The index let me know that I needed to find more Wattmeter questions to be better prepared. Use both to study with and make sure both are correctly configured some calculators give answers as fractals out of the box. Internet Explorer 6 was released in 2001 and it does not display modern web sites properly. I did this for every sample problem I worked and for every textbook example I came across. Compiling resources took an inordinate amount of time. In two of the binders, I included a tab for each topic found in the and for topics covered within those listed topics. I'm doing my own 'custom schedule' with the zone, so I'm jumping around a bit from their planned schedule I'm going to finish the important sections before I start the Testmasters class on September 10.
Could you or any one point me in the right direction to find the pdf solutions manual for Stevenson's Power Systems Analysis? Or, if you really want to diversify, pick up both. This should be your first book purchase. The difference between the two is that the Handbook is a hardback version with helpful annotations. If you look hard enough online, you can also stumble across the pdf solutions manual for Power Systems Analysis as well. This book will be an asset in answering just about every one of those if you leave yourself enough time at the end of the exam to go back and reference the harder questions. Per Unit in Grainger's book is pretty good. Which book the question s will come from is a complete gamble.
I'm going to start going through the Camara problems book, I guess. I had a lot of references prior to the test, but only took a few to the test. There are no weird, unexpected units. But if your thoughts change please let us know. Be sure to click view details above and read the reviews on the course page from our previous students to help you decide if enrolling in the course is right for you.
At the very least you should have a copy of this book and Blackburn's Protective Relaying book. This book seems to contain a tremendous amount of additional material and detail that frankly just isn't needed. This site will have the official dates and also has the passing rates. Courses are up to date with current exam specs and provide guided structure to focus your studies. I never went through the book chapter-by-chapter.
Before taking the test, I asked everyone I could what they did to prepare for the test. The solutions are fairly detailed. Handbook of Electrical Power Calculations Many sections cover topics not necessary for the exam, but a few chapters were very helpful. However, the Spinup problems are far easier and the Complex Imaginary problems are slightly harder. Since the book is laid out so well it was extremely easy to find matching examples. Reference materials and exam prep This pencil-and-paper exam is an open-book exam.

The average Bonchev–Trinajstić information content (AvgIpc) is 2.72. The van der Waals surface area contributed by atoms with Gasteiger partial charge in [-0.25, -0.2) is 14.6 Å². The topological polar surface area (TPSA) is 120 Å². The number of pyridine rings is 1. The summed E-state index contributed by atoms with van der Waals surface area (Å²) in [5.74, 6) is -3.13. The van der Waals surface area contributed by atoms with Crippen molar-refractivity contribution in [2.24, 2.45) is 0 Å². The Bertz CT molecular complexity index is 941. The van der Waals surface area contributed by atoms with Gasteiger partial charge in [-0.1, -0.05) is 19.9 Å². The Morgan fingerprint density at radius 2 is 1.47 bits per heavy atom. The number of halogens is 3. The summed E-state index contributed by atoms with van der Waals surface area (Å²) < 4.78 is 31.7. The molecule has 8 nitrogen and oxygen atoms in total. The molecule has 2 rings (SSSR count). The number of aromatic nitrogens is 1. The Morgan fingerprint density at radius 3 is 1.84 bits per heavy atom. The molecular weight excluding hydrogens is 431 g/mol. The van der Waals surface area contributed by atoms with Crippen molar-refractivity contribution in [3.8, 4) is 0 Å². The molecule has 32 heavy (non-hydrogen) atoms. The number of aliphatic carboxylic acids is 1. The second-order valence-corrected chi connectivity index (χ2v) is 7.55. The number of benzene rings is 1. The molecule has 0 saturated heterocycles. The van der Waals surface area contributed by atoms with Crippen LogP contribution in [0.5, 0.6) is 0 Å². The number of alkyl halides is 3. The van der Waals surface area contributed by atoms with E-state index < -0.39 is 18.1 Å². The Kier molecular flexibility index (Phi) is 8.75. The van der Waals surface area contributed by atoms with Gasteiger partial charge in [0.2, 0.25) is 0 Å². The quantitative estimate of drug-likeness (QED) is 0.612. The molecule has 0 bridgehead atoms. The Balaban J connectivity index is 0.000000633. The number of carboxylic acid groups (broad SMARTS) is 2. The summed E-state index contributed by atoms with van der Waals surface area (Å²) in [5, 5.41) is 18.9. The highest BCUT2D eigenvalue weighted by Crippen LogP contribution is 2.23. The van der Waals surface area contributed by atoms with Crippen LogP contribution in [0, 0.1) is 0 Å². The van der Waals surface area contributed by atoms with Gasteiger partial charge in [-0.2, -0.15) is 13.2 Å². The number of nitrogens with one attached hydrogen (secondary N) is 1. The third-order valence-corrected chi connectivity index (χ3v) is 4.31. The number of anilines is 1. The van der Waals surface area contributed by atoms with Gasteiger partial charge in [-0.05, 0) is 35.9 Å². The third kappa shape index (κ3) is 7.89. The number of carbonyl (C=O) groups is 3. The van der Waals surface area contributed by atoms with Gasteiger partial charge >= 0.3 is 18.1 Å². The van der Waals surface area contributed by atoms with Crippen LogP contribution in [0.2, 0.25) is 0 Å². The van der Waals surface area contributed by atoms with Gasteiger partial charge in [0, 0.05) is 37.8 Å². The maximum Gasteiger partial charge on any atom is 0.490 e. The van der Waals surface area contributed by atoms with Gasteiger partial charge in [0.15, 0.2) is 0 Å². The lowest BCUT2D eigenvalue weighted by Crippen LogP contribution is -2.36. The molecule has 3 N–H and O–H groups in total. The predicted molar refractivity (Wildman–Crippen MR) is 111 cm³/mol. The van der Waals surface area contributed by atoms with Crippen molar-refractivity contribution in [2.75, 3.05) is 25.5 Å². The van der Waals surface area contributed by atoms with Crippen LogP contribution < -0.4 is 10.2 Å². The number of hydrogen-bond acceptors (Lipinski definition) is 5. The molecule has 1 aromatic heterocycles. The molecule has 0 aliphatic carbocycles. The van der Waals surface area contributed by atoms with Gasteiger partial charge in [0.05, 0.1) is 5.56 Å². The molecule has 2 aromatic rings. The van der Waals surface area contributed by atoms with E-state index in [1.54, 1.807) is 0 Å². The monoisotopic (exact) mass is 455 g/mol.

Ch 49 on illumination was expanded. Hi Jeremy, This article is due for a minor upgrade including a mention of those code books. Find what you need without wading through paragraphs of descriptive text or solved problems. The later edition by Grainger has a lot more math and matrix manipulation in its extra 350 pages. Modbus is an industrial protocol, and good for localized networks like inside a substation itself - maybe! You will most likely not see a question from each book, so purchasing these books are a complete gamble. Engineering Economic Analysis by Newnan, 8.
Target audience of this book includes final year college students, new graduates as well as seasoned professionals who have been out of school for some time. Each month, for the last book sold, the entire proceeds of the sale go to St. Our recommendation: Buy it no questions asked. At exam time, I had 1,340 problems in my index. Towards the end of my studying, I challenged myself to fill an entire 120 page spiral notebook with solved problems. Heck, he didn't even include all-important 79 on there. This is another fantastic reference book.
I have the Third Edition 1975 of the book. Power System Analysis by Grainger and Stevenson was written after the passing of Professor Stevenson and is a 1994 copyright. Since every chapter has a different author, results vary by topic. However, it seems that the large size of the book actually takes away from its usability. I think we're comparing two different books, guys. Didn't get a chance to read much, but it looked good.
If you do purchase this book, we recommend to just buy the standard codebook. Combine with a resource that has a large volume of practice questions like the Complex Imaginary set or Spin-Up for the best outcome. I am re-taking this exam and after taking time to compare the two, practically page by page, decided to trash the old one and buy the newer one. It also has a couple good additions such as a generator capability diagram. Most people use a roller-board suitcase to carry materials. Maybe helpful for doing delta-Y conversions, and keeping those pesky square roots of 3 in check.
In our experience, the questions contained in this book tend to be a bit repetitive and seem to favor certain questions and topics over others. However, if you would like to add even more practice questions to your arsenal, the Spin-Up book by Cory Lanza is another classic recommendation. Self-Made Reference Binders You can bring self-prepared material as long as it is bound. Bottled water — Pack a bottle in your roller-board. Expect it to give you a very good and broad overview of just about every topic on the exam which is why we think it serves as a good introduction to new topics, but don't expect it to go in depth on every single topic. This is also a recommended reference for the Principals and Practices exam.